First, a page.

DC: I’ll be honest with you… when this interview came about and then I saw the film, I was surprised because while Exam has overtones of horror, I’m not sure I’d label it as a straight up horror film.
SH: I’m more of a chiller fan than a horror fan. I love classic horrors. I love The Exorcist and I love Alien. I grew up on those movies. Alien is probably the single most influential movie on my becoming a filmmaker. I like movies that have people digging their fingernails into the seat in front of them, but I would rather that be an overall sense of dread than simply just gore. I’m not interested in that. To me… I see someone’s head get chopped off and that doesn’t fill me with fear. It makes me go, ‘Eew!’ It’s not what scares me. I did feel that I could create a sense of mounting existential dread in this movie and I think I managed to do that.
DC: Well, the “paper cut” scene is pretty squirmy… So, good job there! [laughs]
SH: I’ve sat in a number of audiences and seen a lot of people turning away, especially women. I think what you don’t see is always going to be more interesting. I mean again, Ridley Scott was always on record with Alien as saying that a lot of people were convinced they were seeing things - including the censors - that actually weren’t there. And Hitchcock was the one who really established that rule… engage the minds and the imaginations of the audience, don’t show them everything. I am much more interested in what you thought you saw or what you imagined than what the filmmaker actually showed you.
DC: Let’s talk about your cast. They’re so strong.
SH: They’re a good bunch of people. I had the luxury of casting the best person for every role regardless of whether they’d been in other movies or not. I did have some slightly better known actors wanting to do some of these roles, but I had the luxury to say no to that. I just thought that if I cave into the pressure of putting a name on the video box when I’m financing it, then… I might as well go home, you know? This is what people would love to be able to do, to have the ability to cast the person they think is right for the role. I’ve always liked those movies you look back on and realize that, now the cast is full of stars, but at the time the movie came out, they were all being discovered. I hope in the future, some of the actors in Exam will go onto bigger things. Obviously I can’t control that, but I just wanted to cast the right people and guys like Luke Mably (28 Days Later) came in. I almost didn’t give Luke a call back because he was very quiet during the first time he came in just to meet me. I think we were behind time and so another actress was in the room as well and he’s kind of a shy guy in real life, so I almost didn’t call him back. I’m so glad that I did because he came in an completely blew me away as White.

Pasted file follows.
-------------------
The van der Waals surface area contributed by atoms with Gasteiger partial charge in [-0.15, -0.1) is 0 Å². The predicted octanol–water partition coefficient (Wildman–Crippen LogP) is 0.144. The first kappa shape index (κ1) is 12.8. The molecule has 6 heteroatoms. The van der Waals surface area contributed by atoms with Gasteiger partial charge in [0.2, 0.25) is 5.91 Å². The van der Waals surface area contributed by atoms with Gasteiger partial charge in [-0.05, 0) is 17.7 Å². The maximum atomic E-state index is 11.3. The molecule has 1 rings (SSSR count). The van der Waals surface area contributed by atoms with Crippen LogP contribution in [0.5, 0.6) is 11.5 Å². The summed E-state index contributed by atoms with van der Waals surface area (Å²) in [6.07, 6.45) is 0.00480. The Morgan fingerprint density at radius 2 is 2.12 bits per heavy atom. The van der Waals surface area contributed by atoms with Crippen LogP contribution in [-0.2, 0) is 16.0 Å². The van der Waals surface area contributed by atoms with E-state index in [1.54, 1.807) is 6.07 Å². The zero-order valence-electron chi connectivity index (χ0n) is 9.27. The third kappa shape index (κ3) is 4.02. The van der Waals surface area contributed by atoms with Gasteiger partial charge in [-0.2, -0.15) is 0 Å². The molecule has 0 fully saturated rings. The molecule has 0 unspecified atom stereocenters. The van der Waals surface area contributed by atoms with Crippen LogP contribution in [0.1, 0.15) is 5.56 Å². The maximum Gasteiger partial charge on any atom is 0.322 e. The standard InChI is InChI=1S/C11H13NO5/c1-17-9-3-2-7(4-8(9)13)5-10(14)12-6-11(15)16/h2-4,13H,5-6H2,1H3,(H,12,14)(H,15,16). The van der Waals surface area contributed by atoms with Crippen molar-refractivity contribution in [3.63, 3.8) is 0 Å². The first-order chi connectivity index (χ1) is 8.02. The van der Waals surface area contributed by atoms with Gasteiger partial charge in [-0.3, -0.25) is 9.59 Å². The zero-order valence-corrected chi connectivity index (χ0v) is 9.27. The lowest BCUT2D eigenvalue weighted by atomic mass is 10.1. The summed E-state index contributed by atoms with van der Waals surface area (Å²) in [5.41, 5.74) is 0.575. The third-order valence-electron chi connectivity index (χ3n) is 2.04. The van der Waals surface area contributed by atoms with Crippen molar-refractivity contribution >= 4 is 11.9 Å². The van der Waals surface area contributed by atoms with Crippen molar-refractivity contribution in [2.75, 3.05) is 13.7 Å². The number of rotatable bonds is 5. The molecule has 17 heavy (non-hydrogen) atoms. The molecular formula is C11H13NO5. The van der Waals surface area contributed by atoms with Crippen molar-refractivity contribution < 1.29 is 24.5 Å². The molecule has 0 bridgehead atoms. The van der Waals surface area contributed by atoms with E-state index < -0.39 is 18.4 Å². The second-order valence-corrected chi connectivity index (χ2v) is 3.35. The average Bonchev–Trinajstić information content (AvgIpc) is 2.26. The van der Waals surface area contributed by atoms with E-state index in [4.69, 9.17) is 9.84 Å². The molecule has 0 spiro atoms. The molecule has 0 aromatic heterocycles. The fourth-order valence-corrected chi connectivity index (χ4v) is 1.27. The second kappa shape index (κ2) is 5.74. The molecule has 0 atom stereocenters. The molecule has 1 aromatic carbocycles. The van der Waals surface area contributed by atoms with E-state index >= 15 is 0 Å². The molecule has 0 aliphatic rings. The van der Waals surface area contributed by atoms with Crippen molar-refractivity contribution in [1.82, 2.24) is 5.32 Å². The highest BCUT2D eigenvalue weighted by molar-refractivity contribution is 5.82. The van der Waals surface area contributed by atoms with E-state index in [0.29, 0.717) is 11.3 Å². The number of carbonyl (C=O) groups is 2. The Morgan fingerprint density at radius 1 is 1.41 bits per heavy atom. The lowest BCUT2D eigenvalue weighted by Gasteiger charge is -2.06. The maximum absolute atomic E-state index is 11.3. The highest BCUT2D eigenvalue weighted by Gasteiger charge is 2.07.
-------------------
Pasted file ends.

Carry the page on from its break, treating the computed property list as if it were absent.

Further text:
DC: You have known commodities… Colin Salmon (Punisher: War Zone, AVP: Aliens vs. Predator) is one that immediately springs to mind and Jimi Mistry (Blood Diamond, The Guru) is another. But even some of the smaller roles, like say Gemma Chan (Shanghai, Dr. Who) as Chinese… was great. I mean, she has a short amount of screen time, but you immediately felt for her.
SH: I wanted to pick someone who you’d be kind of sad that she left the room. [laughs] It felt like that on the set as well. We wanted her around longer. I wanted someone you felt like you wanted to see more of.
DC: Let alone empathize with. The idea that everyone wants to succeed. ‘Oh, this is a test and I’ll do whatever I can think of to pass it’ and then that thing happens to be the absolutely wrong thing to do.